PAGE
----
Category Archives: Regional news

Posts under this category are for the regional news blurbs. All posts under this category will show up on the “posts” page titled Regional News.

2015 Spring Conference Recap

Our Region 12 Spring Conference took place Saturday, April 11 at McNeese State University in Lake Charles, Louisiana. The day-long conference was an excellence professional development opportunity for students and professional journalists in our region.

Breakout sessions included International Journalism, Follow the Money, Inside the Campaign and Working with the Police.

Jim Beam, an award-winning political journalist with the American Press, shared his experiences in the field during our Mark of Excellence Awards luncheon.

Thank you to everyone who attended! If you are interested in hosting a  Region 12 Spring Conference, please email Amanda Womac.

Journalism at Delta State University on Possible Chopping Block

Journalism majors at Delta State University in Cleveland, Mississippi, are protesting the decision last fall by President William LaForge to eliminate funding for the print edition of the student newspaper and the elimination of the journalism major and minor from the curriculum.

The two reasons cited were the need to help close a $1 million budget deficit and the need to effect a “digital transition” for the newspaper, The Statement.

Patricia Roberts, the tenured journalism professor, would see her $65,000 salary line erased within two years. There are approximately 20 journalism majors currently enrolled. The freshmen and sophomores have been directed to select a new major. The juniors and seniors will be allowed to complete their degrees.

Roberts explained that the printing budget is only about $10,000 per year, much of which is offset by advertising. Some of the advertising revenue flows directly into the university general fund, she said.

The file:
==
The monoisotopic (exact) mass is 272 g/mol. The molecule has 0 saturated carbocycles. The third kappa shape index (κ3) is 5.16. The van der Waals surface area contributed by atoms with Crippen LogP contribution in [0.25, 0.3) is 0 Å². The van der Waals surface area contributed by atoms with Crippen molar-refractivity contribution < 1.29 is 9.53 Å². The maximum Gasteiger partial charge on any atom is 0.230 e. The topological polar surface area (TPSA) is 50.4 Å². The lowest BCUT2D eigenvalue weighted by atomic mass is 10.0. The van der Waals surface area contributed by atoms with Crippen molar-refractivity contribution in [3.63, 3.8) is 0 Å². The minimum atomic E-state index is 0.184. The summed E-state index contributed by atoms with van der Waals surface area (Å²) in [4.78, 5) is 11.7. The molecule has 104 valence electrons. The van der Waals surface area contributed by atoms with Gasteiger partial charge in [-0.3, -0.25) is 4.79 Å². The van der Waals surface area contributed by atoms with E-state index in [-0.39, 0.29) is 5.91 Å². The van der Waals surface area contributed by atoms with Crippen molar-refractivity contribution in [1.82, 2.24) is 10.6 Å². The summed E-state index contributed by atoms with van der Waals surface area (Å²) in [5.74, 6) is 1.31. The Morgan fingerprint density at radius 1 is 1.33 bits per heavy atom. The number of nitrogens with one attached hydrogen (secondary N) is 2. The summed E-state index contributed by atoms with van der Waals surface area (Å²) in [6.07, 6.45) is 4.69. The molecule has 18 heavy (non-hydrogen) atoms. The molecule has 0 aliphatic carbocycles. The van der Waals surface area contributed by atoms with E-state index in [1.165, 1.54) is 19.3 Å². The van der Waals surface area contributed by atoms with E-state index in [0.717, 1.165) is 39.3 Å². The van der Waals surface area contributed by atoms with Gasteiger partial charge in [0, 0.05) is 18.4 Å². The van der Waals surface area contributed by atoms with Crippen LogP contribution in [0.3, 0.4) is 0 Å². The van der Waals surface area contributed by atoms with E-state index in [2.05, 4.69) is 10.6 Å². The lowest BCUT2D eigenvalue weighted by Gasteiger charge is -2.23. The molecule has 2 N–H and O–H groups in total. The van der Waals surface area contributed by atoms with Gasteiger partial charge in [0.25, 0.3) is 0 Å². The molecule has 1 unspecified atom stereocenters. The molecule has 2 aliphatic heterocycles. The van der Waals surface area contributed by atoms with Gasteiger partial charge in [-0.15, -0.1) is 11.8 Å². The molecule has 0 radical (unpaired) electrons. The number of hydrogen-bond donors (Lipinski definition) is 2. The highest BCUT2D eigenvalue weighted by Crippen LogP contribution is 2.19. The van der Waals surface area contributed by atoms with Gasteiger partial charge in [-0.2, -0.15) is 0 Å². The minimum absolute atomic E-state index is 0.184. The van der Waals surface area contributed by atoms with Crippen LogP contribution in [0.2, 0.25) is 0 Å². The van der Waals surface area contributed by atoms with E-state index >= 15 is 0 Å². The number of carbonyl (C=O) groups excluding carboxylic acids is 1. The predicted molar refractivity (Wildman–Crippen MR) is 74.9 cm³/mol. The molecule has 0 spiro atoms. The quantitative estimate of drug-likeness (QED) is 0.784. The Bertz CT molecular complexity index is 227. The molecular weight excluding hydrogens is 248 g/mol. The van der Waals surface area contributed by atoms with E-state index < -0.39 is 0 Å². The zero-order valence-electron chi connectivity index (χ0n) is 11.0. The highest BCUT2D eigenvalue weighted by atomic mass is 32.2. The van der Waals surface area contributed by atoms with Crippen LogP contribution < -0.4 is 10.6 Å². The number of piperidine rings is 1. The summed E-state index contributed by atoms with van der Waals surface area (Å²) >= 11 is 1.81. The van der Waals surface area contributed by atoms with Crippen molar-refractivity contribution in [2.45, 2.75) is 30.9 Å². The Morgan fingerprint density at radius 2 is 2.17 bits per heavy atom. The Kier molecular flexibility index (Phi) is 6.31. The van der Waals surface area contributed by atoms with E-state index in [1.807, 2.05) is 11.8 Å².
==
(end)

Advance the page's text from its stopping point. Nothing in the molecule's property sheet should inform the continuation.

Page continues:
The Southeast Journalism Conference, composed of about 40 schools in seven states, sent LaForge a letter urging him to reverse his decision, citing the importance of a student newspaper to university life. The letter also argues that there will be no one to train the students how to effect a “digital transition” if the journalism major and minor are eliminated and the sole journalism professor is removed from the faculty.

LaForge, himself a DSU alumnus, is an attorney, not an academic.

Click here to read the enter PDF letter.

Region 12 meetups at EIJ 2014

EIJ 2014 agenda provides plenty of opportunity for chapter leaders, delegates and members to discuss SPJ business, feedback on local issues

There’s a ton of sessions to see and things to see, and I don’t hope to take away too much time for Region 12 business. If you’re a chapter delegate, leader and/or members, please don’t forget to review the SPJ business sessions at EIJ14, some specifically aimed to help you get ideas for your local chapter.

Attendance  is not mandatory, but if you’re coming to the conference on your chapter’s dime, I would hope you attend the most applicable sessions.

Our region will officially meet from 1 to 1:45 p.m. Thursday at Suite C6012 (Cascades) for a meet, greet, reconnect, add folks on Facebook/Twitter, etc. Nothing too formal.